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I have a large dataset composed of many samples; each sample is as follows:

  • imagine a grid indexed by i,j
  • for a sample k, I have Y_k, where Y_k(i,j) is the probability density for k at (i,j)
  • of course, summing the entire grid (each cell in the grid) yields 1

I have many (~100 for now) such samples, with different probability distributions over the exact same fixed grid. The distributions don't follow any parametric model, as far as I can tell.

My question is: I would like to compute all vs. all "distances" between these distributions. The goal is to feed the distances into a clustering algorithm, etc to figure out the general "classes" of distributions .... although they are all different from each other, just looking at them visually I see that there is clear grouping....of course it would nice to be able to do this algorithmically for scale, etc.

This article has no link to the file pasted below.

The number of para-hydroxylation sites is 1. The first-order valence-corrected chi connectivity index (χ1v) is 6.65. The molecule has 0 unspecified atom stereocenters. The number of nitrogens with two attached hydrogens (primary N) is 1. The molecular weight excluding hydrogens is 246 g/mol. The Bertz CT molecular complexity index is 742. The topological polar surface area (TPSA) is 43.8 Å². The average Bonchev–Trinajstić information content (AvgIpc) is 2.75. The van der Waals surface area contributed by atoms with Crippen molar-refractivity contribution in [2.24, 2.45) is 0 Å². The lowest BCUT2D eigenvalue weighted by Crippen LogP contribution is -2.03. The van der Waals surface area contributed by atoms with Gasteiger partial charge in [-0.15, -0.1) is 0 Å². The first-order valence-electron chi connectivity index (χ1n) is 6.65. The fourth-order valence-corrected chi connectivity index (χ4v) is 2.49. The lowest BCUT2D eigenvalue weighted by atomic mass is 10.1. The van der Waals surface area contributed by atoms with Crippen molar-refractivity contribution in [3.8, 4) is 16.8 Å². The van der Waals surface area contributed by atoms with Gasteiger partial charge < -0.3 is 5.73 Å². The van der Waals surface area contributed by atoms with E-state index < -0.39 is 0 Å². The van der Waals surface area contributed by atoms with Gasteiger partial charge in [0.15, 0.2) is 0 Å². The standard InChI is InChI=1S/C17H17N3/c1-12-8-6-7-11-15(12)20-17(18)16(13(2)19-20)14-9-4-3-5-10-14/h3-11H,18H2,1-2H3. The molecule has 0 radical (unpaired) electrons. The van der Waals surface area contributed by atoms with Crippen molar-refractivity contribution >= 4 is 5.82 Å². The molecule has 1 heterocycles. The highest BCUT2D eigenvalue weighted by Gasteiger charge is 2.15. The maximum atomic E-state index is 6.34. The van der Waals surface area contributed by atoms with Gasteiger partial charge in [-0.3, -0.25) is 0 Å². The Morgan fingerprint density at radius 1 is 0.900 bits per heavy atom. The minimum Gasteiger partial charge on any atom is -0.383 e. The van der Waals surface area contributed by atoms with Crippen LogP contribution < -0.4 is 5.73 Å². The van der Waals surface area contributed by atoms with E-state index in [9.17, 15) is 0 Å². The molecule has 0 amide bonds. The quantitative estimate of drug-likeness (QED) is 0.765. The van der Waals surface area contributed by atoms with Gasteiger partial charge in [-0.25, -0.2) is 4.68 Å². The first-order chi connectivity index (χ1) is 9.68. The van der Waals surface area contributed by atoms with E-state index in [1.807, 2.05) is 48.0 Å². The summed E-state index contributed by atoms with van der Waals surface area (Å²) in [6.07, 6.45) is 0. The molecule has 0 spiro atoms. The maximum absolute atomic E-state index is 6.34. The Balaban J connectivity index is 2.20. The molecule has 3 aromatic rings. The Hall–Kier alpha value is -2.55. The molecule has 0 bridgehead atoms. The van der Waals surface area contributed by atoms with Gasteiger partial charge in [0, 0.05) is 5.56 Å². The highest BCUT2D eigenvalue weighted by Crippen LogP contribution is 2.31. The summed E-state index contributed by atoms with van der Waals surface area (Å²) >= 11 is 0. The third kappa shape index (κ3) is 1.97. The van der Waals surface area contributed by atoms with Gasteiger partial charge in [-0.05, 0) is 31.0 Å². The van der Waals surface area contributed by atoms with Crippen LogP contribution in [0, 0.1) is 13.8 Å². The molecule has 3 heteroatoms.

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This has by no means been substantiated as a proper measure of divergence, but I've had some luck with the Hausdorff distance between two samples (of multiple points).

The best way to understand it intuitively is as a game where a player must travel from a point in one set to a point in the other in as small a distance as possible, but a malevolent second player picks the starting point to maximize this distance. The resulting distance is the Hausdorff distance.

I don't know of any theoretical work showing its behavior as a distance measure on the underlying distributions, but I've used it as a target function in optimization algorithms with some success.

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